Recently, I paid a visit to a Peruvian restaurant (read blog) in the Rockville Town Center which left me quite satisfied with their offerings. Perusing online, I came across many glowing reviews for another locale nearby serving the same South American cuisine – even a couple of co-workers had mentioned about their positive experiences at this establishment. And so, with some enthusiasm and such affirmations in mind, I made a couple of trips to this newly discovered restaurant for this review.
La Limeña is tucked in a maze of strip malls, located just off the main thoroughfare, Route 355, in Rockville, MD, a suburban town that is growing in population as well as some good eats. Walking in, you immediately notice the charcoal fueled grills and rotisserie with skewered chickens being turned as that day’s offering. Past a display counter of glowingly seductive desserts, the dining room is actually smaller that what I imagined, perhaps due to the above-mentioned space-takers past the entrance. But the dining room is welcoming with their granite tables filled with a line of smart-looking wait staff appearing eager to please the clientele.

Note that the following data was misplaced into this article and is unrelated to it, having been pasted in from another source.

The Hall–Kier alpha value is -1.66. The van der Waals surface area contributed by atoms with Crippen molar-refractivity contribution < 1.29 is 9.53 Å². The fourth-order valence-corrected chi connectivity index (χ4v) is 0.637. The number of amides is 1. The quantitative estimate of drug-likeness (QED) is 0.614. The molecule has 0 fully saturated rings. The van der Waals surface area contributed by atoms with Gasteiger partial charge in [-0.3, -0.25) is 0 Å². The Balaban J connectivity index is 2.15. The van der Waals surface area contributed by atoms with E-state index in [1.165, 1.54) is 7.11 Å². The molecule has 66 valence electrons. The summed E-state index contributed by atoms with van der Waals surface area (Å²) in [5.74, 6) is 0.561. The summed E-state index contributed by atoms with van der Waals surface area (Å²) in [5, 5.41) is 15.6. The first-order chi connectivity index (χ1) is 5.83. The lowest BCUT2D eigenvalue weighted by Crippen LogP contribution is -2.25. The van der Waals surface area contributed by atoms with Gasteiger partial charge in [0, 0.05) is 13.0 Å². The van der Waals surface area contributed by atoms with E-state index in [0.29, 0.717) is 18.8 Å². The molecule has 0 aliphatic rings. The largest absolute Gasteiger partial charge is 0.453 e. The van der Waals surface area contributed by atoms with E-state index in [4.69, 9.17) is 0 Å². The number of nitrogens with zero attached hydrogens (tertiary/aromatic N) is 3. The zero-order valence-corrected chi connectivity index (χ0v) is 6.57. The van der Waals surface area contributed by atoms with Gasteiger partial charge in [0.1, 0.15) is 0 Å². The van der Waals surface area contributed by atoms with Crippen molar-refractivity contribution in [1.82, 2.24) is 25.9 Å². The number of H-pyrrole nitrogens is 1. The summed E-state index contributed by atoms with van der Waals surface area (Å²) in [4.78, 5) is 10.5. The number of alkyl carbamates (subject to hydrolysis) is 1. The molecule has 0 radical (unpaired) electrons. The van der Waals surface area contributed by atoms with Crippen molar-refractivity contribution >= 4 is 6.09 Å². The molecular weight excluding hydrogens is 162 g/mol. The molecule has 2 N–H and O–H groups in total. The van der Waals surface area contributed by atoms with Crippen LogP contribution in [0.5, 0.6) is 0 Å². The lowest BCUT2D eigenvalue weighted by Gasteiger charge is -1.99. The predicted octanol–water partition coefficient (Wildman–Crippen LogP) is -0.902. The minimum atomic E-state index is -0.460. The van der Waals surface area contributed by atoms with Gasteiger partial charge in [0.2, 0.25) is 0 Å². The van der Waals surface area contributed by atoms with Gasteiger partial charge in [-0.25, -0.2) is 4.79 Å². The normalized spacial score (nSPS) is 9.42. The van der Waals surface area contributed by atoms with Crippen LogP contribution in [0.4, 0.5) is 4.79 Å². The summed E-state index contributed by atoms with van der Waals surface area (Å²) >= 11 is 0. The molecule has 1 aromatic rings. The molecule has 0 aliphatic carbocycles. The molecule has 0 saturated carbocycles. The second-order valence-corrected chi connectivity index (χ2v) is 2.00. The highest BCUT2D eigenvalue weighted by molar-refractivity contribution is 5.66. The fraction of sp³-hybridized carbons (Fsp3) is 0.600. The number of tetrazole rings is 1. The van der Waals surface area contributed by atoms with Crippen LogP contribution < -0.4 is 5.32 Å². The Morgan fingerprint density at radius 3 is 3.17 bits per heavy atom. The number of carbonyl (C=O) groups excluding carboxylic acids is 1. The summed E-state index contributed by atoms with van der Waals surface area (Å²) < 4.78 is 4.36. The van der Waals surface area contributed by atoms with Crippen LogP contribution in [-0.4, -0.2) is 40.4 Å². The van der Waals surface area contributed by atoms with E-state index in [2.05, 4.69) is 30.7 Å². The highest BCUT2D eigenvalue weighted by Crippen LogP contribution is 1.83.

While munching on some complementary plantain chips and fried corn kernels (tasted like crunchy popcorn), I perused the menu and recognized some dishes from my recent blog and from past experiences with another eatery, as well as, interestingly, some Cuban dishes. But I chose to stick with the South American cuisine. A co-worker had mentioned to me to try Anticucho, which is grilled beef heart. Two large skewers with large pieces of the offal arrived with a roasted potato and some pickled onions. The pieces of heart were an interesting texture and flavor; the meaty morsels had a steak texture but with a firmer bounce much like skirt steak, and the flavor was much like beef but with a faint bitter note to remind you that this was not a regular cut of meat. The salt level was sufficient to counteract the bitter note, paired with a faint smoke scent from the grilling, and a mild paprika-like flavor from the marination. I was returning to these bites as I was trying to wrap my taste buds around these new flavors and textures. Even though this dish was a novelty for me, eventually the skewers were a bit on a one-note level, and my interest was weaning off. Another appetizer I had to savor was Empañada de Carne which is famous from this part of the world. The pastry arrived with some powder sugar dusted on top, reminding me of the Moroccan sweet savory pastry, Bastilla, that I recently wrote about. Breaking into it, the pastry was quite tender and flaky. However, going through the filling, I was a bit nonplussed by the use of ground beef (instead of meat pieces), an insufficient amount of seasoning and moisture, and the lack of and the uneven distribution of raisins and olives (a single piece). I must say that this was quite a let-down for a pastry that I am fond of, and surprisingly, in this restaurant.